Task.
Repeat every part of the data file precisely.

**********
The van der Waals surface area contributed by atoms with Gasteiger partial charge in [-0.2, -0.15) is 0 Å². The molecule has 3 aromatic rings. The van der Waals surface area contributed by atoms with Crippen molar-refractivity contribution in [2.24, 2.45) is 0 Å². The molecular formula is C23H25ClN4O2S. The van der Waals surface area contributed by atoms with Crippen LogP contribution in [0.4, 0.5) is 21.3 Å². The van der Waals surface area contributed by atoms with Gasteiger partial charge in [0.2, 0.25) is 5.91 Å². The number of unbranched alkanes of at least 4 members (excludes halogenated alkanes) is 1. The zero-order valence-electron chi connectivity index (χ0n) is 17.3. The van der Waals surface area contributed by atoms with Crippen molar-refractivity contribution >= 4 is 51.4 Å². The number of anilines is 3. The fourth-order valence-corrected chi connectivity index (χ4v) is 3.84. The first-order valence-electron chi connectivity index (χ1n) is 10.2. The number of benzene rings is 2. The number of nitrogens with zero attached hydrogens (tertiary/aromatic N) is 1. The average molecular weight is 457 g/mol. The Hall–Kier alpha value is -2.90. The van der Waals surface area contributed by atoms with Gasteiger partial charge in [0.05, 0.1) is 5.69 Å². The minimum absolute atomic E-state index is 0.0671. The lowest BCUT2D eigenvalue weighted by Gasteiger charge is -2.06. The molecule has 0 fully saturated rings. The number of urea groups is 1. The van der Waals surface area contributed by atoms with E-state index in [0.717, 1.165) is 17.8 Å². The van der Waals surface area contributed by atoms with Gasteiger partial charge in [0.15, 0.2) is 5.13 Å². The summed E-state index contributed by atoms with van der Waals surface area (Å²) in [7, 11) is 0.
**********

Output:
The van der Waals surface area contributed by atoms with Gasteiger partial charge in [-0.2, -0.15) is 0 Å². The molecule has 3 aromatic rings. The van der Waals surface area contributed by atoms with Crippen molar-refractivity contribution in [2.24, 2.45) is 0 Å². The molecular formula is C23H25ClN4O2S. The van der Waals surface area contributed by atoms with Crippen LogP contribution in [0.4, 0.5) is 21.3 Å². The van der Waals surface area contributed by atoms with Gasteiger partial charge in [0.2, 0.25) is 5.91 Å². The number of unbranched alkanes of at least 4 members (excludes halogenated alkanes) is 1. The zero-order valence-electron chi connectivity index (χ0n) is 17.3. The van der Waals surface area contributed by atoms with Crippen molar-refractivity contribution >= 4 is 51.4 Å². The number of anilines is 3. The fourth-order valence-corrected chi connectivity index (χ4v) is 3.84. The first-order valence-electron chi connectivity index (χ1n) is 10.2. The number of benzene rings is 2. The number of nitrogens with zero attached hydrogens (tertiary/aromatic N) is 1. The average molecular weight is 457 g/mol. The Hall–Kier alpha value is -2.90. The van der Waals surface area contributed by atoms with Gasteiger partial charge in [0.05, 0.1) is 5.69 Å². The minimum absolute atomic E-state index is 0.0671. The lowest BCUT2D eigenvalue weighted by Gasteiger charge is -2.06. The molecule has 0 fully saturated rings. The number of urea groups is 1. The van der Waals surface area contributed by atoms with E-state index in [0.717, 1.165) is 17.8 Å². The van der Waals surface area contributed by atoms with Gasteiger partial charge in [0.15, 0.2) is 5.13 Å². The summed E-state index contributed by atoms with van der Waals surface area (Å²) in [7, 11) is 0.